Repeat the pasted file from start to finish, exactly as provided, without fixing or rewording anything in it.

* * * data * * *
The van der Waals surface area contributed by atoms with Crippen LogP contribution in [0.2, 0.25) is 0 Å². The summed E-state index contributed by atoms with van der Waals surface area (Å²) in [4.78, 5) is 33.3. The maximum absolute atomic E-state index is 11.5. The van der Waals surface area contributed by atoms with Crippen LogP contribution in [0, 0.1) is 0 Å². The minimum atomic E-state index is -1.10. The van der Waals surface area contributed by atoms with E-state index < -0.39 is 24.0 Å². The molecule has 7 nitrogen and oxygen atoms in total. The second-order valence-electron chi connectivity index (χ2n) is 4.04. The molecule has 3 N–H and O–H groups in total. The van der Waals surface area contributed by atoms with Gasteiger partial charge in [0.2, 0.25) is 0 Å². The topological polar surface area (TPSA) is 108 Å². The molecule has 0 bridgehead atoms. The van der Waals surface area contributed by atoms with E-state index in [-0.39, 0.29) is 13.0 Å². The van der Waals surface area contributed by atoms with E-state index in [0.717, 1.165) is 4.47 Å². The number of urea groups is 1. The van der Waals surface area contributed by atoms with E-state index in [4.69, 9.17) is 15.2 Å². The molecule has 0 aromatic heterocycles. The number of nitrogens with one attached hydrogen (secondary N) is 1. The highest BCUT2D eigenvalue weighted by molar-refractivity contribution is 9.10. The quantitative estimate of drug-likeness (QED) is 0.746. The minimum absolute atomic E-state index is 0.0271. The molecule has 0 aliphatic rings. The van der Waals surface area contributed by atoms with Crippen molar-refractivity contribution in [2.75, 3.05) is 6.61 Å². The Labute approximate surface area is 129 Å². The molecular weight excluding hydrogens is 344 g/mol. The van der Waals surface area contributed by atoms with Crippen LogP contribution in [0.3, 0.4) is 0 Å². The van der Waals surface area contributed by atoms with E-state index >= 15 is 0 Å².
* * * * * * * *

The van der Waals surface area contributed by atoms with Crippen LogP contribution in [0.2, 0.25) is 0 Å². The summed E-state index contributed by atoms with van der Waals surface area (Å²) in [4.78, 5) is 33.3. The maximum absolute atomic E-state index is 11.5. The van der Waals surface area contributed by atoms with Crippen LogP contribution in [0, 0.1) is 0 Å². The minimum atomic E-state index is -1.10. The van der Waals surface area contributed by atoms with E-state index < -0.39 is 24.0 Å². The molecule has 7 nitrogen and oxygen atoms in total. The second-order valence-electron chi connectivity index (χ2n) is 4.04. The molecule has 3 N–H and O–H groups in total. The van der Waals surface area contributed by atoms with Gasteiger partial charge in [0.2, 0.25) is 0 Å². The topological polar surface area (TPSA) is 108 Å². The molecule has 0 bridgehead atoms. The van der Waals surface area contributed by atoms with E-state index in [-0.39, 0.29) is 13.0 Å². The van der Waals surface area contributed by atoms with E-state index in [0.717, 1.165) is 4.47 Å². The number of urea groups is 1. The van der Waals surface area contributed by atoms with E-state index in [4.69, 9.17) is 15.2 Å². The molecule has 0 aromatic heterocycles. The number of nitrogens with one attached hydrogen (secondary N) is 1. The highest BCUT2D eigenvalue weighted by molar-refractivity contribution is 9.10. The quantitative estimate of drug-likeness (QED) is 0.746. The minimum absolute atomic E-state index is 0.0271. The molecule has 0 aliphatic rings. The van der Waals surface area contributed by atoms with Crippen molar-refractivity contribution in [2.75, 3.05) is 6.61 Å². The Labute approximate surface area is 129 Å². The molecular weight excluding hydrogens is 344 g/mol. The van der Waals surface area contributed by atoms with Crippen LogP contribution in [0.3, 0.4) is 0 Å². The van der Waals surface area contributed by atoms with E-state index >= 15 is 0 Å².